Andrea Woodfield, 57, had indeed been a Republican. Now an Independent, she is eligible to vote in South Carolina’s Democratic primary. Woodfield was sitting between two friends. One, a proud Democrat and Joe Biden supporter with diamond jewelry, the other, Rebecca Schultz, a sorority sister of Woodfield’s and an Independent. It was clear that a Democratic event targeted at black voters was not the kind of place that Woodfield and Schultz would have run into each other a few years ago. But these are different times.
“He’s good,” Woodfield said of Buttigieg after the event, but then wondered if she should vote for Joe Biden because he had a better chance of winning South Carolina and beating Donald Trump. In 2016, she didn’t vote for Trump or Hillary Clinton, but now she wants to see Trump voted out. “I just don’t like the man,” she says. “I don’t trust him. I don’t respect him. I’m so glad my kids aren’t young,” she continued, because she doesn’t know how she would teach them good values with a bully in the White House.
Woodfield talks like a poster child for the disaffected female suburban voters, for whom Trump is deeply unlikable. “As you move up the economic income ladder, you see much more concern about the impulsiveness, about the chaos that Donald Trump is creating, simply because you have less economic anxiety,” Guy Cecil, chair of Priorities USA Action, a Democratic-aligned super-PAC doing research, polling, and running ads to defeat Trump, told reporters Tuesday in Charleston.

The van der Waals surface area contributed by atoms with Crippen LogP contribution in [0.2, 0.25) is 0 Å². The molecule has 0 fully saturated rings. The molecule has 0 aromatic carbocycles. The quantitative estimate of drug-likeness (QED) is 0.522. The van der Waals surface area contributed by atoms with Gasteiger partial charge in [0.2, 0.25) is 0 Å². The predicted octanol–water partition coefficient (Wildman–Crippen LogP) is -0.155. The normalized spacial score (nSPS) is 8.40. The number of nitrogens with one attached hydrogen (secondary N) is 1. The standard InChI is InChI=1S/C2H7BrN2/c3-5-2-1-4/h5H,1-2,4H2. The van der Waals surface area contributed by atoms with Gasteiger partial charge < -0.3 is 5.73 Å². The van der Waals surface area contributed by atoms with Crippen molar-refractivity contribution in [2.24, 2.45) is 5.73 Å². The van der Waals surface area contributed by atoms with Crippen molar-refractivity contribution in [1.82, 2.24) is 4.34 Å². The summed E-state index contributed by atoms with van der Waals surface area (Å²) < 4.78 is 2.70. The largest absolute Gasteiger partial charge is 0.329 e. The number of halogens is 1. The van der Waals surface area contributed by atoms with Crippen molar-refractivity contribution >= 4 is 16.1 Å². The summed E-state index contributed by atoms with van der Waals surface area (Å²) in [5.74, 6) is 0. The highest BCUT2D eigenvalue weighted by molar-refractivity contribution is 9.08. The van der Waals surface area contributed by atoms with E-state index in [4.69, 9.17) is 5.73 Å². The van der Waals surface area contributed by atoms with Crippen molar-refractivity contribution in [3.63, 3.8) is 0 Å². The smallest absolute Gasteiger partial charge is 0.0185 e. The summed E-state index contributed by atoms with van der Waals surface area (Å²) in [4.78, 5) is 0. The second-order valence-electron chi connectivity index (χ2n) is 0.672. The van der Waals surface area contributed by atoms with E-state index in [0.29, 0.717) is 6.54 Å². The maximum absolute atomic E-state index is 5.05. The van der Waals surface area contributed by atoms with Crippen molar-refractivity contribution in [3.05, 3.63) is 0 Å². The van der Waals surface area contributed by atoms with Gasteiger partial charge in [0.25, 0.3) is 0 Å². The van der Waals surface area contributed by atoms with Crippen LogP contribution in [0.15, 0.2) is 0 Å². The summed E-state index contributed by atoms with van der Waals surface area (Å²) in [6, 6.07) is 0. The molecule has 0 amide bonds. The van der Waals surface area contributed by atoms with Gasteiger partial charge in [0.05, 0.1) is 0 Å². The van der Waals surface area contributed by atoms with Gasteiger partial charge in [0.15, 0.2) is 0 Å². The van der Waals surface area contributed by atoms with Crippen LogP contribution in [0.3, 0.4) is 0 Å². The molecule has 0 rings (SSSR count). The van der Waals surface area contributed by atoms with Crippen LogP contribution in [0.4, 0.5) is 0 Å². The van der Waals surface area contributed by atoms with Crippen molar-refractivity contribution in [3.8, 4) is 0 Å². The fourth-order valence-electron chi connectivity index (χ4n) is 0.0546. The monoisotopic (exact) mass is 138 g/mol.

In 2016, Trump won a majority of white women voters; flipping even a small number of them could help Democrats in swing states like Pennsylvania and help Democrats win the Senate and hold the House. That proved true during the midterms, when suburban white women played a crucial role in helping Democrats gain control of the House. But Democratic operatives worry they’ll be scared away from the party if it nominates a more progressive candidate like Bernie Sanders or Elizabeth Warren. If that happens, down-ballot races could be affected, too.
Woodfield made a face like she was biting into a lemon when asked if she would support Sanders or Warren. But after the shudder passed, she tentatively said she would. Trumpism, she says, must end. “We’re shocked at what’s happened to Lindsey Graham,” she adds, referring to the state’s longtime Republican senator who’s become one of Trump’s top boosters. Woodfield added that she comes from a Republican family in Graham’s home town of Seneca, South Carolina.
When asked if she would support Graham’s Democratic challenger, Jaime Harrison, in November, Woodfield said she’d been so preoccupied with the top of the ticket that she hadn’t realized Graham was up for reelection. She paused for a second. “I guess it’s time. Isn’t that sad.”